2. Non-inflammatory – including high homocysteine, low vitamin D, insulin resistance. These are related to a withdrawal of trophic support. The survival of neurons is regulated by trophic factors, and axons that don’t receive enough trophic support die by apoptosis. Neurons produce amyloid as part of their programmatic downsizing when trophic support is unavailable.

3. Cortical – displaying general cortical atrophy. There may be early onset in this subtype despite being ApoE4 negative. Sufferers may experience trouble with simple calculations and also problems with executive functions and organisation. They always appear to be deficient in zinc. There tends to be toxin exposure such as mycotoxins or Lyme disease, and while there can be some crossover with type 1 in terms of inflammation, these sufferers tend to present differently.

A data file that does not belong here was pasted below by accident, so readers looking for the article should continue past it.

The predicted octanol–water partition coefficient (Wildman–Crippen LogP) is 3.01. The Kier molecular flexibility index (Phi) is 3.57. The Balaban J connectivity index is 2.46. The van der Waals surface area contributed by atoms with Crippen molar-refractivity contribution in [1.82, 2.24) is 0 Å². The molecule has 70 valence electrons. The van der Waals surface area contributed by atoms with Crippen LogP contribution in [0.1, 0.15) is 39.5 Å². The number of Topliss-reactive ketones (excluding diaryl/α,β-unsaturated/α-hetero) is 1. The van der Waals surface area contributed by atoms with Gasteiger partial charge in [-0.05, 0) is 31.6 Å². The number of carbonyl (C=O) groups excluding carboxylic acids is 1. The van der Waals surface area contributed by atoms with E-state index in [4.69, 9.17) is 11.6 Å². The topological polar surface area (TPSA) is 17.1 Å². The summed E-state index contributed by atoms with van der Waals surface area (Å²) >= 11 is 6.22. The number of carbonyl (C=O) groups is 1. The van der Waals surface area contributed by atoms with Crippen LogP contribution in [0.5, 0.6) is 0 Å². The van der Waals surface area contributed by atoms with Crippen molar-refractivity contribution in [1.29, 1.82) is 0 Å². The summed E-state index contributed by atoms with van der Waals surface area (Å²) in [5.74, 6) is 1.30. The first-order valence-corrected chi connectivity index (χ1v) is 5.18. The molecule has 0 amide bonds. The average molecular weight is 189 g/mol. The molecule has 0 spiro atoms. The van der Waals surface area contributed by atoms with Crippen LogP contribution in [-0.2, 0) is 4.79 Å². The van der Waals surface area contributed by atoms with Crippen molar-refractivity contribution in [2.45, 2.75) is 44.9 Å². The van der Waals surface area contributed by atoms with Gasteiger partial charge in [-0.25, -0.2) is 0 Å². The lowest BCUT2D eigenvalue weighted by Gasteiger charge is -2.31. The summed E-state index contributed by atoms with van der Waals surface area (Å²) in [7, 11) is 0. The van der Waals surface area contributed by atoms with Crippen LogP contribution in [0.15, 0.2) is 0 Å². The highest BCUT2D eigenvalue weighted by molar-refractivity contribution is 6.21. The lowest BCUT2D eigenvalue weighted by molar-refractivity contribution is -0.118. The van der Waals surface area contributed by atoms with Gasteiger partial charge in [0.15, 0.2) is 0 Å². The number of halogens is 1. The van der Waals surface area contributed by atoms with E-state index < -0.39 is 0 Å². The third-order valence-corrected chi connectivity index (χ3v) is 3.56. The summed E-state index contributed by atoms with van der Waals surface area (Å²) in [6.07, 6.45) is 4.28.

There is also an extra subtype – type 1.5, which has been identified to capture those individuals who fall into both types one and two – those with insulin resistance and perhaps glycotoxicity leading to inflammation, as well as a withdrawal of trophic support. Insulin is one of the most important trophic supports for the brain, and those suffering from insulin resistance will be resistant to its protective effects.

As a key part of the protocol, extensive testing is carried out to collect as much data as possible in order to find out what is driving the process in each individual. The results reveal an individual’s subtype, which in turn directs the specific diet, supplement and lifestyle recommendations. The earlier the changes can be made, the better the chances of success.